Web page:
I usually try and find logic behind every signing, every contract renewal. I attempt to open my mind and see what the clubs management are doing in their decision making.
For example, it is clear and obvious why Mohamed Elneny has signed a one year extension.
He has proven himself time and again to be a reliable, if unexceptional, midfield. Elneny is adequate cover for Thomas Partey.
We have other areas of the pitch which need drastic improvement and investment. Elneny staying for another year allows us to focus on those areas.
In 12 months time, we might be looking to invest in a replacement for Partey rather than an understudy, if his injury issues continue.
It makes a lot of sense to keep Elneny, continue developing Albert Sambi Lokonga, and make a decision on that position next summer.
The pending Eddie Nketiah contractual renewal is not as easy to justify. But I have given it a go.
With us short on strikers and Alexandre Lacazette ill and out of form, Eddie was given the opportunity at Arsenal that he has waited his entire short career for. And he stepped up.
In those final 8 games of the season, he scored 5 goals (compared to Pierre-Emerick Aubameyang scored 4 in last 12).
Every since he was young, he has always been a deadly goal scorer. But it was his all round play that really impressed me.
He was no longer the weak, gangly kid that only came to life when their was a sniff of a goal. He has filled out and come in leaps of bounds.
His hold up play impressed me as much as his goals to games.
We need a striker that is able to hold the ball up, bring others into play. As well as run the channels and press. Eddie has shown all of this in that short stint.
Whether this marked improvement is enough to see him be our 2nd choice striker is exactly the reason why many are questioning the contract renewal.
Europa League Consequence
Is the contract renewal a consequence of our failure to make Champions League football?
We all probably expected the club to make 2 forward signings this summer. But with no Champions League football, can we get away with just one and promoting Eddie?
The premier forward signing then starts in the league, and Eddie starts in Europe and the cups. Workload shared.
We struggled for so long trying to accommodate Aubameyang and Lacazette with no Champions League football, often to the detriment of both.
Does it just make more sense to have a clear number 1 and number 2 driver (F1 reference) rather than two fighting it out for the top spot?
But is Eddie good enough to come in for 20-30 games if whoever else we sign picks up a long-term injury?
Gabriel Jesus Incoming
It is becoming fairly clear and obvious that Gabriel Jesus will be an Arsenal player next season.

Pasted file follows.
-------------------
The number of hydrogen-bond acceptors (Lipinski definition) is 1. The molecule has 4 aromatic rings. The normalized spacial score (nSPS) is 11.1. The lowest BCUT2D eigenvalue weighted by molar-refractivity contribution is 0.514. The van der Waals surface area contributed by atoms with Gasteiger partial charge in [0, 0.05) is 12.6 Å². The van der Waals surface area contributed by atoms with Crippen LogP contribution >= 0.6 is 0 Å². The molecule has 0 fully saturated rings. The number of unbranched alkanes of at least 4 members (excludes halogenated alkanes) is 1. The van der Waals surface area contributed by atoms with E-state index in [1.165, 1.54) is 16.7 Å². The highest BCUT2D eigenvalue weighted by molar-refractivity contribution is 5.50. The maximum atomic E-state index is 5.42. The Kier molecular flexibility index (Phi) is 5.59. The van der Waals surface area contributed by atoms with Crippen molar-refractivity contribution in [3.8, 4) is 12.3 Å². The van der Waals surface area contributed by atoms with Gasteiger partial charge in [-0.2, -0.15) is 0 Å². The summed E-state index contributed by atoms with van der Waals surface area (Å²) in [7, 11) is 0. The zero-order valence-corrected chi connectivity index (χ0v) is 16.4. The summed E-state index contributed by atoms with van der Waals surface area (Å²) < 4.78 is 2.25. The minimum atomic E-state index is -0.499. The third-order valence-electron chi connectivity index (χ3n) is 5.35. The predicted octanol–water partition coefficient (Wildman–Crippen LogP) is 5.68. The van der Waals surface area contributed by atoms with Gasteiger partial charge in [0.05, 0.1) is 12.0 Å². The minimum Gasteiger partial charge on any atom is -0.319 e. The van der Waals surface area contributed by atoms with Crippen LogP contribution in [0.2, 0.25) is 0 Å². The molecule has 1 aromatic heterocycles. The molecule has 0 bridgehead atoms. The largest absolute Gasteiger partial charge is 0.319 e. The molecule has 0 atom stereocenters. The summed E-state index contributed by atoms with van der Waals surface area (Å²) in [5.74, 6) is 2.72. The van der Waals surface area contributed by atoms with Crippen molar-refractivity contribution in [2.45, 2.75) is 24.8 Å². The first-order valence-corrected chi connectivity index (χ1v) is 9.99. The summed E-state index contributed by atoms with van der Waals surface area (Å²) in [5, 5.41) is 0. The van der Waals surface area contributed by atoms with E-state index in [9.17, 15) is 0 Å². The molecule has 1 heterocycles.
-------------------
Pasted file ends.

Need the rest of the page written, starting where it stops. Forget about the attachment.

Fed up with being an “in and out” player at Manchester City, not getting the consistency of starts, he desires a move to fulfil his potential.
I would be very surprised if we signed him only to also buy another similar level striker (Alexander Isak, Dominc Calvert-Lewin, etc) and told him to fight it out. I think he would not join.
That then leaves us looking at an understudy for Jesus rather than competition.
So the level below those mentioned above is the likes of Ivan Toney and Ollie Watkins. But are these that much better than Nketiah to justify a £40million transfer fee?
Both Toney and Watkins are better than Nketiah, but both also more than 3 years older.
I would expect if Nketiah was playing for Brentford or Aston Villa, playing week in week out, he would quickly reach their level and surpass how many goals they score.
So instead of splashing out a big transfer fee on an average English striker, it makes sense to give more opportunities to the lad we have who is at a similar level
And Other Targets
Like with Elneny, keeping Nketiah frees up the cash to sign other targets.
People have mentioned the £100,000 salary, but if we let him leave and signed Watkins or Toney they would also want a similar salary. The only difference is keeping Nketiah will save us £40million.
This £40million could be spent on someone like Cody Gakpo who has the raw talent to be better than them all.
Gakpo is a left winger for PSV Eindhoven. He can play in all 3 positions behind the striker and there is a feeling with his physical attributes he could play up top.
Keeping Nketiah potentially opens the door for his signing.
Gakpo will be competition for Gabriel Martinelli on the left hand side and cover for Bukayo Saka on right hand side. Alongside Emile Smith Rowe, we would then have 4 decent wide options (Nicolas Pepe will leave).
Up top, we would have Jesus and Nketiah. But also Martinelli and Gakpo.
If you take the forwards as a group: Jesus, Nketiah, Saka, Gabriel, Gakpo, Smith Rowe. 6 players for 3 positions.
There has also been a lot of talk about Adam Hložek in recent weeks.
The Czech striker looks a star in the making. But is just 19-years-old.
Can I see a situation where we sign him (for a reported £19m) to be long term competition for Jesus? Yes. But in the short term we need to keep Nktieah around to bridge that gap, allowing us to develop Hložek over the next 12 months or more rather than throw him into the deep end.
In summary, with Europa League rather than Champions League football, one top striker is all that is on the shopping list this summer.
We need to spend sensibly and £40million on a back up striker is not prudent.
There is also a lack of decent options out there. The likes of Calvert-Lewin and Isak are too expensive (if we sign Jesus). Whilst Toney and Watkins are no better than Nketiah.
Final thought: Do many clubs across Europe have two top strikers any more? Liverpool, Manchester City, Chelsea and Tottenham all rely on just one. And then invest heavier into wide forwards that fill in down the middle when required.